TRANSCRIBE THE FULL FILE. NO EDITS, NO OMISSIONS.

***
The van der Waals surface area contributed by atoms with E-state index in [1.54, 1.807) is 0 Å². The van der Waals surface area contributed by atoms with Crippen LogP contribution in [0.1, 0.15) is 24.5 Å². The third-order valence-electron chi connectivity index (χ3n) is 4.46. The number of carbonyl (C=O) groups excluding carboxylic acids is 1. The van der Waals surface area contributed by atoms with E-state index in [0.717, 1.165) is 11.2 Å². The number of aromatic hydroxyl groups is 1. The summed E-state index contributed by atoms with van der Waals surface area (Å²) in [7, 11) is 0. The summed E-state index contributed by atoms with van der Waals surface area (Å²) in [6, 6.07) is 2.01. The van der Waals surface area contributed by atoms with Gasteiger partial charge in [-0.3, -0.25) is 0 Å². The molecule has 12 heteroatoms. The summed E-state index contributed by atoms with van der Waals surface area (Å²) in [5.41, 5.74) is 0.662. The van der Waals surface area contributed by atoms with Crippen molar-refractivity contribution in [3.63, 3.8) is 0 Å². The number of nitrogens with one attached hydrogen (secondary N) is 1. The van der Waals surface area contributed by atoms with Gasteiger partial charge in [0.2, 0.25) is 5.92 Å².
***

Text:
The van der Waals surface area contributed by atoms with E-state index in [1.54, 1.807) is 0 Å². The van der Waals surface area contributed by atoms with Crippen LogP contribution in [0.1, 0.15) is 24.5 Å². The third-order valence-electron chi connectivity index (χ3n) is 4.46. The number of carbonyl (C=O) groups excluding carboxylic acids is 1. The van der Waals surface area contributed by atoms with E-state index in [0.717, 1.165) is 11.2 Å². The number of aromatic hydroxyl groups is 1. The summed E-state index contributed by atoms with van der Waals surface area (Å²) in [7, 11) is 0. The summed E-state index contributed by atoms with van der Waals surface area (Å²) in [6, 6.07) is 2.01. The van der Waals surface area contributed by atoms with Gasteiger partial charge in [-0.3, -0.25) is 0 Å². The molecule has 12 heteroatoms. The summed E-state index contributed by atoms with van der Waals surface area (Å²) in [5.41, 5.74) is 0.662. The van der Waals surface area contributed by atoms with Crippen molar-refractivity contribution in [3.63, 3.8) is 0 Å². The number of nitrogens with one attached hydrogen (secondary N) is 1. The van der Waals surface area contributed by atoms with Gasteiger partial charge in [0.2, 0.25) is 5.92 Å².